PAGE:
Philip R. Schauer, MD, is Chief of Minimally Invasive General Surgery and Director of the Cleveland Clinic Bariatric and Metabolic Institute. He is also Professor of Surgery at the Cleveland Clinic Lerner College of Medicine of Case Western Reserve University. He is immediate Past President of the American Society for Metabolic and Bariatric Surgery.
After receiving his medical degree from the Baylor College of Medicine in Houston, Dr. Schauer completed his residency in surgery at the University of Texas, where he served as Chief Resident of General Surgery. He then completed a fellowship in laparoscopic surgery at Duke University Medical Centre in Durham, N.C. Prior to joining Cleveland Clinic in 2004, Dr. Schauer served as Director of Endoscopic Surgery, Director of Bariatric Surgery and Director of the Mark Ravitch/Leon Hirsch Centre for Minimally Invasive Surgery at the University of Pittsburgh Medical Centre.
Dr. Schauer’s clinical interests include surgery for severe obesity, minimally invasive surgery (laparoscopic) and gastrointestinal surgery. He has performed more than 4,000 operations for severe obesity. His research interests include the pathophysiology of obesity and related diseases, physiologic effects of laparoscopic surgery on postoperative injury and recovery, and outcomes of laparoscopic management of obesity, gastrointestinal diseases and hernias. He has also participated in the development of new minimally invasive, endoscopic and laparoscopic operations.
New concepts in surgical training and education have been a major focus of his educational interests. He has authored more than 200 scientific papers, editorials, textbook chapters, abstracts and video productions. He has been an invited speaker for more than 100 regional, national and international lectures on the subject of obesity surgery and laparoscopic surgery. He has been on the board of Governors of the Society of American Gastrointestinal and Endoscopic Surgeons (SAGES) for the last 5 years.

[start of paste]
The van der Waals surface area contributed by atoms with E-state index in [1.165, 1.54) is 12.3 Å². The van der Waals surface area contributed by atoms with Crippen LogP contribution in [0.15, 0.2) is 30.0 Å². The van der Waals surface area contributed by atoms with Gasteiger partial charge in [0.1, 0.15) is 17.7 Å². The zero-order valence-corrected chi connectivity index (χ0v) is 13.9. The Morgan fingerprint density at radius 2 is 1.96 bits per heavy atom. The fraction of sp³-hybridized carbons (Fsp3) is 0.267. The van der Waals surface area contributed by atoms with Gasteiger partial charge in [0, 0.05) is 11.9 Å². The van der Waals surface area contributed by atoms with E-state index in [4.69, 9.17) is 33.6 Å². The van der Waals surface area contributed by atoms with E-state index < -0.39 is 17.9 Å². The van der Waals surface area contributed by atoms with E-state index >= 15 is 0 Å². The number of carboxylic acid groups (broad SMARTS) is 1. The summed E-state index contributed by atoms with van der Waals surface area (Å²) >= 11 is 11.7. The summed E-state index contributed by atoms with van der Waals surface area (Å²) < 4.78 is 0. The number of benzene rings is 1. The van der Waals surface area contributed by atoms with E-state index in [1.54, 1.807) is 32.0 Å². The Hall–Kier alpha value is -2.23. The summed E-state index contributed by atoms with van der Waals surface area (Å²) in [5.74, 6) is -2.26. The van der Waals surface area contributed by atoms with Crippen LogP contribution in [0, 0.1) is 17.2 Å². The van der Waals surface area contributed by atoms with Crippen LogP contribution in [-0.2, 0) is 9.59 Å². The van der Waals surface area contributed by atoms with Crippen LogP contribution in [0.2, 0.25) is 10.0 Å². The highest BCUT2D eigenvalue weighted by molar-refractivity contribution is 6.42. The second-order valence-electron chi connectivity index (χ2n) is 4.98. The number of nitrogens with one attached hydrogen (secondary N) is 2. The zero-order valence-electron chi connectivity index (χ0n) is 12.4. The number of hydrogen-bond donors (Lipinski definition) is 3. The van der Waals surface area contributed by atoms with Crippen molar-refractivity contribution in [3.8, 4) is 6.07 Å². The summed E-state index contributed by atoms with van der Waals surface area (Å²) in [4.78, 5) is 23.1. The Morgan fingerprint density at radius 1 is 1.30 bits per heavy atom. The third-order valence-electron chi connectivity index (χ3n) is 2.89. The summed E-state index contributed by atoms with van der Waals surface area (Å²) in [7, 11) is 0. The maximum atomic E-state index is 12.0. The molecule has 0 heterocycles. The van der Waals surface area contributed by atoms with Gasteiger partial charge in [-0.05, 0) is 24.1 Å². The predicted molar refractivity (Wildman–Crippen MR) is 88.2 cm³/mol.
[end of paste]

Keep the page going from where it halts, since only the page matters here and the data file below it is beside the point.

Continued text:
You have been named one of the Best Doctors in America for 5 consecutive years. That’s really impressive! Please tell us a bit about yourself; where are you from, where did you grow up? Where do you live now and how long have you been with the Cleveland Clinic?
I was born in Phoenix, Arizona but spent my childhood in Fairfax, Virginia until my second year of high school. In the late 1970s, my family moved to Dallas, Texas, where I finished high school. I completed my undergraduate education at Texas A&M University and then went to the Baylor College of Medicine in Houston, Texas. I did my surgical residency training at the University of Texas at San Antonio and later my fellowship in advanced laparoscopic surgery at Duke University, in Durham, North Carolina. In 1995, I started my career at the University of Pittsburgh and stayed there for 10 years prior to joining Cleveland Clinic.
You have held several high profile clinical posts, focusing on surgery for severe obesity and minimally invasive surgery. How did your original interest in obesity surgery develop?
After completing my fellowship in advanced laparoscopic surgical training at Duke, I became interested in the use of minimally invasive surgery (MIS) for bariatric patients. I realised the benefits of MIS to those patients – a less invasive operation with reduced morbidity and mortality. At that time, I also noticed how surgical weight-loss operations improve the quality of life of patients suffering from obesity and associated core morbidities, like diabetes.
After discovering that gastric bypass surgery quickly and dramatically improves diabetes, I became interested in developing a randomised clinical trial, now known as STAMPEDE, to directly compare surgery to medical treatment. The study has elucidated many important aspects of metabolic surgery, which has led to a much greater understanding of the pathophysiology of obesity and type 2 diabetes.
Our readers would enjoy learning about your favourite activities, hobbies, and interests outside of your professional work.
I enjoy spending time and traveling with family. I am fond of outdoor activities such as running, swimming, biking, and hiking.
Your reputation for innovation in obesity surgery is world renowned. Can you tell us briefly about the latest concepts in surgery education and training you are involved in?
I use modern technological advances to conduct telemedicine-based conferences. Thanks to the internet, physicians and scientists around the world can share ideas from their home or office.
Opportunities to develop new procedures and medications to treat obesity have never been greater. I am optimistic about the future and our ability to prevent and treat obesity as well as associated co- morbidities in the years to come. Obesity is a disease that has risen to a high level of importance, and countries around the world need to pay attention.